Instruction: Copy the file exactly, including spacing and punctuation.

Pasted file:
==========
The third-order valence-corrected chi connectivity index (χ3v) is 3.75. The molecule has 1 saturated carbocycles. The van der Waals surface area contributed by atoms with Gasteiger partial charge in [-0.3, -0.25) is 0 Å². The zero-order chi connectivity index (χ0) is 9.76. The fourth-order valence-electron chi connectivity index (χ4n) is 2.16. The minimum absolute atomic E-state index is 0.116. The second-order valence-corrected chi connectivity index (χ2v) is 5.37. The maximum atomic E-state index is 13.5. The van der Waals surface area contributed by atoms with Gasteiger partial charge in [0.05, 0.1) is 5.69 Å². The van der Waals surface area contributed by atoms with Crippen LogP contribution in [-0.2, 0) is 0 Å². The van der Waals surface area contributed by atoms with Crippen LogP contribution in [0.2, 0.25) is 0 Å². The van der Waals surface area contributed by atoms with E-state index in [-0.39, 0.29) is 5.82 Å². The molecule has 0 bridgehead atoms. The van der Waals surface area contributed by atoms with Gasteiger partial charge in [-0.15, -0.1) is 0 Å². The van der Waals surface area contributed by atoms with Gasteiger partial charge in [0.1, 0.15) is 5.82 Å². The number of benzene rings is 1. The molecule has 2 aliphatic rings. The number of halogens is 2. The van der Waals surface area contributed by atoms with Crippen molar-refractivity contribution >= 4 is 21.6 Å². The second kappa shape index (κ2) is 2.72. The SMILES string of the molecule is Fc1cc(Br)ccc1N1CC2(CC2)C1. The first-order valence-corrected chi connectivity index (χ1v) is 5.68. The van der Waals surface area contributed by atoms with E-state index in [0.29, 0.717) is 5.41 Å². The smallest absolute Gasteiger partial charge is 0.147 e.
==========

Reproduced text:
The third-order valence-corrected chi connectivity index (χ3v) is 3.75. The molecule has 1 saturated carbocycles. The van der Waals surface area contributed by atoms with Gasteiger partial charge in [-0.3, -0.25) is 0 Å². The zero-order chi connectivity index (χ0) is 9.76. The fourth-order valence-electron chi connectivity index (χ4n) is 2.16. The minimum absolute atomic E-state index is 0.116. The second-order valence-corrected chi connectivity index (χ2v) is 5.37. The maximum atomic E-state index is 13.5. The van der Waals surface area contributed by atoms with Gasteiger partial charge in [0.05, 0.1) is 5.69 Å². The van der Waals surface area contributed by atoms with Crippen LogP contribution in [-0.2, 0) is 0 Å². The van der Waals surface area contributed by atoms with Crippen LogP contribution in [0.2, 0.25) is 0 Å². The van der Waals surface area contributed by atoms with E-state index in [-0.39, 0.29) is 5.82 Å². The molecule has 0 bridgehead atoms. The van der Waals surface area contributed by atoms with Gasteiger partial charge in [-0.15, -0.1) is 0 Å². The van der Waals surface area contributed by atoms with Gasteiger partial charge in [0.1, 0.15) is 5.82 Å². The number of benzene rings is 1. The molecule has 2 aliphatic rings. The number of halogens is 2. The van der Waals surface area contributed by atoms with Crippen molar-refractivity contribution >= 4 is 21.6 Å². The second kappa shape index (κ2) is 2.72. The SMILES string of the molecule is Fc1cc(Br)ccc1N1CC2(CC2)C1. The first-order valence-corrected chi connectivity index (χ1v) is 5.68. The van der Waals surface area contributed by atoms with E-state index in [0.29, 0.717) is 5.41 Å². The smallest absolute Gasteiger partial charge is 0.147 e.